6. Keeping attendees around until a meeting’s end: “If you stack your agenda so there’s a kick-ass speaker and a ‘surprise and delight’ element at the end, it’s a win-win,” declared El Gazzar. “And if you have an interactive format, there’s a better chance of attendees saying, ‘I don’t want to miss out.’ How an event is marketed also is key, particularly when trying to retain Millennial audiences, she said. “If you can connect your event to a bigger mission, or there’s a wow factor, that’s compelling. Also, use peer-to-peer marketing. Just like when you binge a show on Netflix, when you’re going to an event you want to tell the world.”
7. Cybersecurity: “There are many things planners need to know,” noted MaryAnne Bobrow, president of Bobrow Associates. “They should look at their hotel contracts because many new ones try to push [responsibility for] data privacy to planners. People aren’t paying much attention to data privacy but they should be.” Also, Borrow noted, “Everything that allows a breach to occur must be investigated.”
8. Sustainability: “The biggest challenge is for planners to find sustainable vendors,” said Sarah Shewey, CEO and founder, Happily, a network of freelance independent planners. More specifically, she advised, “Eliminate or reduce meat on your menus; select LEED-certified venues; add livestream or local events to reduce international travel; and eliminate single use plastics.” She also offers clients and suppliers a pledge to reduce waste, represent diverse voices and reinvest event budgets in communities.
9. Operating in the MeToo era: “Every conference needs a code of conduct that states what behavior will not be accepted,” said Courtney Stanley, co-chair, Meeting Professionals International Women’s Advisory Board. ”Meeting planners also should create communications that inform attendees what to do, and who they can speak with, should an incident occur on site.”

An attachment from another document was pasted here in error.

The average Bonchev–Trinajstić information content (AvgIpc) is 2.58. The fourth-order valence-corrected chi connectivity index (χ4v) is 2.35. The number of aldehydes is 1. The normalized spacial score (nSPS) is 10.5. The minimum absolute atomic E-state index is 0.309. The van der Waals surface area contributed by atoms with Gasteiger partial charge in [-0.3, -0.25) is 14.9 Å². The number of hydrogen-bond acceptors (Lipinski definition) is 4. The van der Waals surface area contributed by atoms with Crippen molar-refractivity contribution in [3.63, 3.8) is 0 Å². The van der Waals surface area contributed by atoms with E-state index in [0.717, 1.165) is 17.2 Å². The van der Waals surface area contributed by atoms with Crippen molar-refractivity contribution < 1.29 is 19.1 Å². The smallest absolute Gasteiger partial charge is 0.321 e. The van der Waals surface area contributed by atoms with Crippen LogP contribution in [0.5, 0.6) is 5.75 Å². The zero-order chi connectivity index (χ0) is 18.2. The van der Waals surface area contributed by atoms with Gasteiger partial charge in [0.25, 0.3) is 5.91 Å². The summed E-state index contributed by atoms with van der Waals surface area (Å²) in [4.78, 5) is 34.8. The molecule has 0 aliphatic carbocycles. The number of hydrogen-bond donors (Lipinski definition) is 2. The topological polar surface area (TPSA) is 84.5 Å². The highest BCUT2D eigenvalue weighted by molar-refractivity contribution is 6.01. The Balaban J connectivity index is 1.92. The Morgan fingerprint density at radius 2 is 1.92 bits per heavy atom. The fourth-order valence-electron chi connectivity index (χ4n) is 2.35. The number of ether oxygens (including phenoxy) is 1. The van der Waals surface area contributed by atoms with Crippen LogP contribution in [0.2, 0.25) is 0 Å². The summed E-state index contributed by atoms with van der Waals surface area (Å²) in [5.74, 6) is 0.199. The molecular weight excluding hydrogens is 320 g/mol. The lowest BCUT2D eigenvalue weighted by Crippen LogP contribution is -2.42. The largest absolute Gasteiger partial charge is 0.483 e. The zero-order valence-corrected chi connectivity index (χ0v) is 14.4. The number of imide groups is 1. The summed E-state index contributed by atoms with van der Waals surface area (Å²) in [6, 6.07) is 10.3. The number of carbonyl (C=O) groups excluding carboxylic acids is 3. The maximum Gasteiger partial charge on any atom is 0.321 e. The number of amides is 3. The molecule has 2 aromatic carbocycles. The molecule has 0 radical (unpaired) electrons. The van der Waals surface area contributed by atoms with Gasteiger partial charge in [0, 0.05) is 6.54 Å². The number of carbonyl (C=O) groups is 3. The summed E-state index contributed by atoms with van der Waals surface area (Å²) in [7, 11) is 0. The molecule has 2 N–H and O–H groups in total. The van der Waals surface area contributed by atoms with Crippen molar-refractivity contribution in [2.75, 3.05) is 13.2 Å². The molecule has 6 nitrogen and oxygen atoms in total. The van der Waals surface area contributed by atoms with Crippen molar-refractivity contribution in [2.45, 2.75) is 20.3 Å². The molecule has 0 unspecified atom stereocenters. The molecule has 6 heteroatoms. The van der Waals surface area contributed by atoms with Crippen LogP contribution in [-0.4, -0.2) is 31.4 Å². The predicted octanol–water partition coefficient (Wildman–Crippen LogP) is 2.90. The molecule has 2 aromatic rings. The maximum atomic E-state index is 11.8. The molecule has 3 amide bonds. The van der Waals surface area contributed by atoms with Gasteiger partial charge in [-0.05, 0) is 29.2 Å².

In terms of adding alcohol or spaces like hospitality suites to events, added Sarah Soliman Daudin, president & CEO, Soliman Productions, “Someone with bad intentions will exude that behavior regardless of whether alcohol is controlled. It’s more about how we deal with event attendees who don’t conduct themselves appropriately. Rather than brainstorm ways to restructure our events, let’s consider creating strategic and preventative measures ahead of time. Those start with buy-in from stakeholders to work collaboratively on a code of conduct tailored to sexual harassment."
10. Work/life balance: “I schedule meetings on my calendar for everything: lunch, actual meetings, errands, kids activities, etc., and I review my schedule the night before to help with time management,” said Tara Vice, president and creative director, Any Reason to Plan. “I plan ahead too when I have to travel. This allows me to arrive and leave efficiently, without having to spend excessive time away. I also do a lot of prep work at home so everyone knows where to be and what’s going on while I am gone. The preparation helps me better achieve work/life balance.”